MADISON, Wis. — If there’s anyone who understands how Bernie Sanders feels right now, it might just be Hillary Clinton.
Sanders is sweeping Western states but is struggling to overcome Clinton’s significant lead with the delegates who ultimately will decide the Democratic party’s nomination.
It’s a situation that’s oddly reminiscent of race eight years ago, when a frustrated and fatigued Clinton found herself fighting — and failing — to close then-Illinois Sen. Barack Obama’s early delegate lead.
Just as Clinton did in 2008, Sanders and his team are vowing to take their fight all the way to the party convention in July with an aggressive push for delegates in next month’s contests in Wisconsin, New York and five northeastern states. They’re ratcheting up focus on her weaknesses, particularly with independents and younger voters. And Sanders is casting himself as the most electable Democrat in the general election, an effort targeted at wooing superdelegates, the party insiders who play a big role in picking the nominee.
There’s little question that Sanders has tapped into a powerful force within the Democratic party. He’s still drawing tens of thousands to his rallies — attracting 17,300 in Seattle on Sunday — and has collected more than $140 million in donations. His fundraising shows no signs of slowing down: Sanders raised more than $4 million since his victories in Saturday’s contests in Washington state, Hawaii and Alaska.
But his campaign has always had a fight ahead of it. And despite his wins in 15 contests that shot seems to have grown even longer in recent weeks.
Even top staffers acknowledge that the path forward isn’t easy.
‘‘We’re going to have to win states by significant margins,’’ said senior strategist Tad Devine. ‘‘It’s not going to be a big lead.’’
Based on primaries and caucuses to date, Clinton has 1,243 delegates to Sanders’ 975. Including superdelegates, Clinton has 1,712 delegates to Sanders’ 1,004, leaving her shy of the 2,383 it takes to win.
According to an Associated Press analysis, Sanders needs to win 67 percent of the remaining delegates and uncommitted superdelegates through June to be able to clinch the Democratic nomination. So far he’s only winning 37 percent.
The difficult math is, at least in part, a reflection of how Clinton learned from her 2008 mistakes. One of her first hires was Jeff Berman, Obama’s delegate guru. Her campaign invested early in their delegate strategy, a tactic that seems to have paid off. Her current lead of 268 pledged delegates is nearly double the margin that Obama held over Clinton during the 2008 primary.
Clinton’s campaign believes she can knock out Sanders by the end of next month, arguing she will have racked up enough delegates after the April 26 contests in five northeastern states to make it mathematically impossible for him to win.
‘‘He’s going to contest these states, we’re going to contest these states, but the truth is that after April 26 there is just not enough real estate for Senator Sanders to contest the lead that we’ve built,’’ said Joel Benenson, Clinton’s senior strategist.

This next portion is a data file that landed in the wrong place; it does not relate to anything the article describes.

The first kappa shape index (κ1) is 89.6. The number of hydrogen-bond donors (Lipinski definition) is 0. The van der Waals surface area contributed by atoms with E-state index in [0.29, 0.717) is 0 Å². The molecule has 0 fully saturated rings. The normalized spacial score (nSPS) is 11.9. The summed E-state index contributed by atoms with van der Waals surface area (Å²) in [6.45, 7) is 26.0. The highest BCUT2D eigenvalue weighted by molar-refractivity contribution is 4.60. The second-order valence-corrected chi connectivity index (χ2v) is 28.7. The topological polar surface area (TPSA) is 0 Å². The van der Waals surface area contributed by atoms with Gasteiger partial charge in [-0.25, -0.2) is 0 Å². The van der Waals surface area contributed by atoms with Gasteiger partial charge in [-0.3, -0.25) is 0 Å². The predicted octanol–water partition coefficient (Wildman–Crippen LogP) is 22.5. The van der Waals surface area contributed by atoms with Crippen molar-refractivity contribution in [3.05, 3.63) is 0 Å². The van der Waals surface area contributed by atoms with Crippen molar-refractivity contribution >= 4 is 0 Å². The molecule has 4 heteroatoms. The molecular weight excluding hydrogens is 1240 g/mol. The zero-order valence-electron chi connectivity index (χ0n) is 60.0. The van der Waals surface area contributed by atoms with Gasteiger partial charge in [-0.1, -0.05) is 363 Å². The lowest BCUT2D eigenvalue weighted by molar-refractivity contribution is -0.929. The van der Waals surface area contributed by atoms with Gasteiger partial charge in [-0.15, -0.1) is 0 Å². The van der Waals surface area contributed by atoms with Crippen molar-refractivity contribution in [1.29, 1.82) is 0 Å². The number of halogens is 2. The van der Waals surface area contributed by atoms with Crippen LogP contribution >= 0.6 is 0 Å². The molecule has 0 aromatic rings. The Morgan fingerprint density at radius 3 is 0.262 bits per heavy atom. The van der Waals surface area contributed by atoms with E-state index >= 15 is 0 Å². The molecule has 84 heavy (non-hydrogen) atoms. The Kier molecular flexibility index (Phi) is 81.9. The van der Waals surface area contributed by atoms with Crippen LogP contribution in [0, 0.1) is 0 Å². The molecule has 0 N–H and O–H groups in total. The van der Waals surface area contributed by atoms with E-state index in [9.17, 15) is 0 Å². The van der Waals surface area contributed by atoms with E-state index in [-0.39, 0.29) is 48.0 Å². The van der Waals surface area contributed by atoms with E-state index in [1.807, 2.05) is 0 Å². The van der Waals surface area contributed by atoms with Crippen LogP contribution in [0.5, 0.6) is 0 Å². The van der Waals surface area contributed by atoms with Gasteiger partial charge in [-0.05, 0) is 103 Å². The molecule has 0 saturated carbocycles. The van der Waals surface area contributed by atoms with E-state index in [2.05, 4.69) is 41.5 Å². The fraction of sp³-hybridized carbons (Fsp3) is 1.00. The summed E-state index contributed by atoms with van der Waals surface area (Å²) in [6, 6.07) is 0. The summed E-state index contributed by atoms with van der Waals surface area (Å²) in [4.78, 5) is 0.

While Clinton aides say they have no plans to push Sanders out of the race, they’re eager to look past the primary. In interviews and speeches last week, Clinton largely focused on Tuesday’s deadly attacks in Brussels, casting GOP front-runner Donald Trump and Texas Sen. Ted Cruz as unqualified to deal with complicated international threats.
She kicked off her Wisconsin campaign with a Monday speech in Madison, where she urged voters to consider what Trump might do to shape the Supreme Court.
Sanders’ team plans to compete hard in Wisconsin and New York, hoping to not only win delegates but hit Clinton with the psychological blow of losing the state she represented in the Senate.
‘‘Bernie is a native son of Brooklyn,’’ said campaign manager Jeff Weaver, who called the Vermont senator the ‘‘voice of New York.’’
They also plan to try and persuade uncommitted superdelegates to back Sanders, arguing that his higher approval ratings and ability to motivate Democratic voters pose tougher challenges to Trump.
‘‘This isn’t an academic exercise now whether Trump could be the nominee. He’s likely to be the nominee,’’ said Ben Tulchin, a Sanders pollster. ‘‘Democrats cannot win if we don’t have an energized base.’’
His challenge, again, comes down to the numbers. There are only 216 uncommitted superdelegates out of 714 total, according to an Associated Press analysis.
Sanders also argues that superdelegates in states he won will feel pressure to support his bid — a claim Clinton supporters dispute.
Sen. Tammy Baldwin, D-Wis., said she faced similar questions in 2008 about her allegiances to Clinton as a superdelegate after then-Illinois Sen. Barack Obama won her home state’s primary.
Baldwin, who again endorsed Clinton, said she will be voting for the former secretary of state in next month’s primary and it would be ‘‘odd’’ for her to vote for someone as a superdelegate and then not pledge support for that candidate in the convention.
Besides, she noted, superdelegates did not make the difference in the 2008 primaries.
‘‘I do not necessarily believe that this one will be any different in that regard,’’ she said.